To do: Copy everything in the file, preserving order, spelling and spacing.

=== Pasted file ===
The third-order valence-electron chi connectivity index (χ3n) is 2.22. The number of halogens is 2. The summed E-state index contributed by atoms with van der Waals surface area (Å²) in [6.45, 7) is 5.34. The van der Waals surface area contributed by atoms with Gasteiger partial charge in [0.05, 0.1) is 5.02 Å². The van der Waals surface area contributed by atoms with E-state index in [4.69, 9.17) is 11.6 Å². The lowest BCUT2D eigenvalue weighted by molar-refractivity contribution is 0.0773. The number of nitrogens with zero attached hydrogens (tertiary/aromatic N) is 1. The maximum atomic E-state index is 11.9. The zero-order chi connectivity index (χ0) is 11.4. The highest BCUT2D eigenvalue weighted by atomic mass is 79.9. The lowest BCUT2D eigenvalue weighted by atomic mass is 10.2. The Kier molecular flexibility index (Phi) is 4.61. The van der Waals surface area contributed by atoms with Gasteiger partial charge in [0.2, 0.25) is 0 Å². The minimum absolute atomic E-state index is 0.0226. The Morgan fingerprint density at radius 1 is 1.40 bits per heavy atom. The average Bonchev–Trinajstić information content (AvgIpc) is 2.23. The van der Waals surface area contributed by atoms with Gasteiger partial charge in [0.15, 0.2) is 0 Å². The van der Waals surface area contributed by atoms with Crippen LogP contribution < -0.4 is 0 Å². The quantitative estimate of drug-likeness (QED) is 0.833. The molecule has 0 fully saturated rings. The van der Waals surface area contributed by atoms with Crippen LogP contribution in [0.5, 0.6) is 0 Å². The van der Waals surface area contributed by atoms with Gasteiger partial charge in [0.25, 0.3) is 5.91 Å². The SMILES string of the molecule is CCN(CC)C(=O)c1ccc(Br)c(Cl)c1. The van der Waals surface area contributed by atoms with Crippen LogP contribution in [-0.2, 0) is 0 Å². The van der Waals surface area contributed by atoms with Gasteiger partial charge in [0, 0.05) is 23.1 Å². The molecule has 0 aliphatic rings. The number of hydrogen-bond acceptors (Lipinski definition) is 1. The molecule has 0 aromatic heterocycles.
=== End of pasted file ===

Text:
The third-order valence-electron chi connectivity index (χ3n) is 2.22. The number of halogens is 2. The summed E-state index contributed by atoms with van der Waals surface area (Å²) in [6.45, 7) is 5.34. The van der Waals surface area contributed by atoms with Gasteiger partial charge in [0.05, 0.1) is 5.02 Å². The van der Waals surface area contributed by atoms with E-state index in [4.69, 9.17) is 11.6 Å². The lowest BCUT2D eigenvalue weighted by molar-refractivity contribution is 0.0773. The number of nitrogens with zero attached hydrogens (tertiary/aromatic N) is 1. The maximum atomic E-state index is 11.9. The zero-order chi connectivity index (χ0) is 11.4. The highest BCUT2D eigenvalue weighted by atomic mass is 79.9. The lowest BCUT2D eigenvalue weighted by atomic mass is 10.2. The Kier molecular flexibility index (Phi) is 4.61. The van der Waals surface area contributed by atoms with Gasteiger partial charge in [0.2, 0.25) is 0 Å². The minimum absolute atomic E-state index is 0.0226. The Morgan fingerprint density at radius 1 is 1.40 bits per heavy atom. The average Bonchev–Trinajstić information content (AvgIpc) is 2.23. The van der Waals surface area contributed by atoms with Gasteiger partial charge in [0.15, 0.2) is 0 Å². The van der Waals surface area contributed by atoms with Crippen LogP contribution < -0.4 is 0 Å². The quantitative estimate of drug-likeness (QED) is 0.833. The molecule has 0 fully saturated rings. The van der Waals surface area contributed by atoms with Crippen LogP contribution in [0.5, 0.6) is 0 Å². The van der Waals surface area contributed by atoms with Gasteiger partial charge in [0.25, 0.3) is 5.91 Å². The SMILES string of the molecule is CCN(CC)C(=O)c1ccc(Br)c(Cl)c1. The van der Waals surface area contributed by atoms with Crippen LogP contribution in [-0.2, 0) is 0 Å². The van der Waals surface area contributed by atoms with Gasteiger partial charge in [0, 0.05) is 23.1 Å². The molecule has 0 aliphatic rings. The number of hydrogen-bond acceptors (Lipinski definition) is 1. The molecule has 0 aromatic heterocycles.